The conversation at the table mysteriously (and relentlessly) circled back to the abuse of Gerald, the Jerry Lewis circa 1960 lookalike, who, from where I was sitting, seemed like a quiet, precise man content with taking tasting notes. To be honest, I found Gerald to be the most wholly likeable in the group. He endured the relentless Gerald-bashing with the kind of vague, good-natured inattention that Buddha might have shown to a group of brain-damaged children. Admittedly, I might also have liked him because he had been forbidden from contributing Champagne to the WORK dinners—but, knowing that I liked it, brought a very delicious ’96 Dom Perignon, anyway.
Not surprisingly, there were many stunning wines poured, including Ross’s contribution, a 1997 Domaine Meo-Camuzet Clos de Vougeot Grand Cru. This was a big, sexy, five-star wine that was just about as opulent as liquid gets. Two of the evening’s wines were deemed to be “corked,” spurring some unpleasantness with Ernani—but, happily, on this occasion, those who brought these wines were not thrown out of the group. “Dr. Love” (a pseudonym) had not been so lucky. To a Burgundy themed dinner, “Dr. Love” brought a magnum of inexpensive Chianti that had become hot in the trunk of his car. He was not asked back.
In all, the dinner with WORK was at once a little tedious and very enlightening. The relentless Gerald- and gay-bashing definitely got old, but it also felt like a smokescreen. Basically, WORK is a bunch of guys who choose to spend some evenings selecting and then discussing wines free from the bored, here-we-go-again eye-rolls of their non-wine-freak spouses and friends. Sure, they’re defensive, but they also share a strange warmth. Near the end of the meal (after spending much of the previous three hours calling Gerald various insulting words for gay), Ross blurted out,“There are some wines that I just wouldn’t think of opening without Gerald.”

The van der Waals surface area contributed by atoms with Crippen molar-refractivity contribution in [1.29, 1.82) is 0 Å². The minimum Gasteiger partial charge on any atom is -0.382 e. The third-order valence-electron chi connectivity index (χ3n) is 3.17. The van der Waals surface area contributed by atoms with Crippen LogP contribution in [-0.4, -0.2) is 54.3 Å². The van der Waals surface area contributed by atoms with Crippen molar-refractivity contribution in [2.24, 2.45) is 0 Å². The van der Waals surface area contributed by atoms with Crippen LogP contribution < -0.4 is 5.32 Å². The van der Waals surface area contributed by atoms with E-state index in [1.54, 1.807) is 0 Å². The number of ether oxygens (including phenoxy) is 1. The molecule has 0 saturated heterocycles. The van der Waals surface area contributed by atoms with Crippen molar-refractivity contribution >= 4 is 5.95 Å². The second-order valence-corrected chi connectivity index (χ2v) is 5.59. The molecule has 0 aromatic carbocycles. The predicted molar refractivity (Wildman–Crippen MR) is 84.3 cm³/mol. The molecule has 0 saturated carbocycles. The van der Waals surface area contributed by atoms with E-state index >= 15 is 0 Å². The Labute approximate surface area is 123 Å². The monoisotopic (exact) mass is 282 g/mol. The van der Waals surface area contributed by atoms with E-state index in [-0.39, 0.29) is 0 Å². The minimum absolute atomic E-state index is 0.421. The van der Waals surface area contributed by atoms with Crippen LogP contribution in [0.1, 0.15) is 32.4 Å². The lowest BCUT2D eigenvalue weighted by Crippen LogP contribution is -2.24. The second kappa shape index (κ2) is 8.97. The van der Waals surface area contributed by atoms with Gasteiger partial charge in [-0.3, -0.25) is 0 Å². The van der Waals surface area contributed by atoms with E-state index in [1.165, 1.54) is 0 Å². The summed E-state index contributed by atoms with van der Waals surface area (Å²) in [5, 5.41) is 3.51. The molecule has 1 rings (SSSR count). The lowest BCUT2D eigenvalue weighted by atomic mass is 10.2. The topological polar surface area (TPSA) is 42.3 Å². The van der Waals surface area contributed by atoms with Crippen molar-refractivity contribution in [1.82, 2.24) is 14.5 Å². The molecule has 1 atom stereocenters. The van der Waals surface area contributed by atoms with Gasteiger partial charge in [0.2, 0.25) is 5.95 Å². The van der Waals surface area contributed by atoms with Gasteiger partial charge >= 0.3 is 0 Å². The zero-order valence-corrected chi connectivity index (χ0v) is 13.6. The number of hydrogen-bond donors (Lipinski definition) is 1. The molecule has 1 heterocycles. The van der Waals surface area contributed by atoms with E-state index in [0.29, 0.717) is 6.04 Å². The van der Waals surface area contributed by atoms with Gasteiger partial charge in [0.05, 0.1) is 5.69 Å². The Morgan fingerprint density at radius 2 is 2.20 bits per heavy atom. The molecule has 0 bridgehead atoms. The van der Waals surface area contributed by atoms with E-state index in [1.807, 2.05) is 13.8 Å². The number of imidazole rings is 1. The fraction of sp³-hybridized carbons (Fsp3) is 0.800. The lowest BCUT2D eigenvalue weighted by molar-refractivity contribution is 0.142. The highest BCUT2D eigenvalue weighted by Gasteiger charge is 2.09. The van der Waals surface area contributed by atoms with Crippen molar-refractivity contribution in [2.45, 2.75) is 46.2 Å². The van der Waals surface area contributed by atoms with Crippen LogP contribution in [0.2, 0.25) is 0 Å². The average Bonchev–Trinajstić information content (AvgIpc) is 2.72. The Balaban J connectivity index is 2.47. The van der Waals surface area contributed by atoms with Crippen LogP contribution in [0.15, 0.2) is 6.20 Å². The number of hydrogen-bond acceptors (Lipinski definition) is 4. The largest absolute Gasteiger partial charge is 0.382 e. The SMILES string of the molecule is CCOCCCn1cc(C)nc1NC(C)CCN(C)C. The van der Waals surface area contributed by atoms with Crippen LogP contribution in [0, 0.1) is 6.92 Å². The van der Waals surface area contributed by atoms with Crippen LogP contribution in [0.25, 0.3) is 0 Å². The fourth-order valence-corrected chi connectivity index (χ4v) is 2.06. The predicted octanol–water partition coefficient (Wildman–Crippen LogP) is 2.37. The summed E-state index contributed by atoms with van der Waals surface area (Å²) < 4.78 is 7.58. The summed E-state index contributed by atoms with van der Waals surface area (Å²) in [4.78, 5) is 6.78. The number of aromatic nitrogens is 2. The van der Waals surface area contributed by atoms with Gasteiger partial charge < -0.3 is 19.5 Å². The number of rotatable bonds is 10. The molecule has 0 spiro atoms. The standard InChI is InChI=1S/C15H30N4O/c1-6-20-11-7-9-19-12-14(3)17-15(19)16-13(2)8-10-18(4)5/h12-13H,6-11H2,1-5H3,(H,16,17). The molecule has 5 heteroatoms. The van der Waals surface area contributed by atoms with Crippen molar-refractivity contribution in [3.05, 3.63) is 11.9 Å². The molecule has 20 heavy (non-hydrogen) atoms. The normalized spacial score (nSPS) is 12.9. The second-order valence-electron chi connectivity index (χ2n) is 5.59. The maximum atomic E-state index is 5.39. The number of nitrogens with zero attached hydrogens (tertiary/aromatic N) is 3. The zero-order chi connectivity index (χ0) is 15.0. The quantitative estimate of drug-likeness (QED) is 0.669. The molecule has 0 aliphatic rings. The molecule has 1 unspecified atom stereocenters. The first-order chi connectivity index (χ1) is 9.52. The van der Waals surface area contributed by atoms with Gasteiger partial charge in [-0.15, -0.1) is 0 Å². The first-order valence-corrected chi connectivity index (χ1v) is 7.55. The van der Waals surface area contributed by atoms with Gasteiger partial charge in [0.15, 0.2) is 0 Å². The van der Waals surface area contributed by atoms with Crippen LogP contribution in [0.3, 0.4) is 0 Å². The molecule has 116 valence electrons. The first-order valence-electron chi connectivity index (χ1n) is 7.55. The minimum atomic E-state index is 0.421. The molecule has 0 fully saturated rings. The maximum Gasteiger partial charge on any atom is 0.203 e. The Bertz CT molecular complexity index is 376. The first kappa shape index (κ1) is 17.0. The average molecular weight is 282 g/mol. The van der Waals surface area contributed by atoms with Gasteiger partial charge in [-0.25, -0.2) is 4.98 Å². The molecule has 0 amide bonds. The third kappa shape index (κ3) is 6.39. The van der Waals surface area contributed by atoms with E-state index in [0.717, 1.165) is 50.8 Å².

HotLink: Manga for Table Manners
Want to know the correct way to use chopsticks (or eat yakitori, sushi, and ramen), but not much of a reader? Check out this site, which uses the Japanese comic book/art form manga to teach basic Japanese table manners.
OCTOBER 27, 7:30 pm
$45 adults, $25 Children (5 to 12 years old)
Look for a DJ, open bar, and large buffet at this celebration of the Indian festival of lights. To reserve, call Navjot (646-645-9511) or Anu (917-325-7926) or email email@example.com.
DOH! Donuts at Beascakes in Armonk
Pop Quiz: How do you feel about Dunkin’ Donuts, those puffy, corporate death bullets of pastel-colored carbs, fat, and sugar? Okay, now think about some cute, handmade donuts served by a sweet little independent bakery in Armonk. Thought so…by the way, these from Beascakes are utterly delicious.
The Biodynamic Wines of Clemens Lageder at Crabtree’s Kittle House
October 23, 7 pm
$110 per person inclusive: six courses, six wines by Clemens Lageder From the Kittle House’s announcement: “Join us for a very special evening of naturally made wine and naturally grown and raised food as we celebrate sustainability and biodynamics with one of the world’s foremost practitioners of biodynamic farming and winemaking, Clemens Lageder, and the delicious wines from his famous family estate located in the spectacular Alto Adige region of Italy. The Alois Lageder winery was founded in 1823 and Clemens represents the fifth generation of the Lageder family to own and operate this prestigious estate located near the city of Bolzano. Sited in one of the most dramatic and beautiful settings for wine-growing and -making in the world, the Lageders are consistently recognized as the quality leaders in the region. They raised the bar even higher when they decided to practice sustainability and incorporate the philosophy of biodynamics into their winemaking business and company culture.
Biodynamic farming and viticulture is a form of sustainable, natural agriculture with many interesting and complex facets, some easy to understand and others that are a little mysterious and require a deeper
faith and understanding. But ultimately, they all add up to one simple goal and that is to make the earth healthier after each harvest cycle by creating a self-sustaining ecology to ensure a long, healthy, and productive future for the vineyard.” To book, call Crabtree’s Kittle House at (914) 666-8044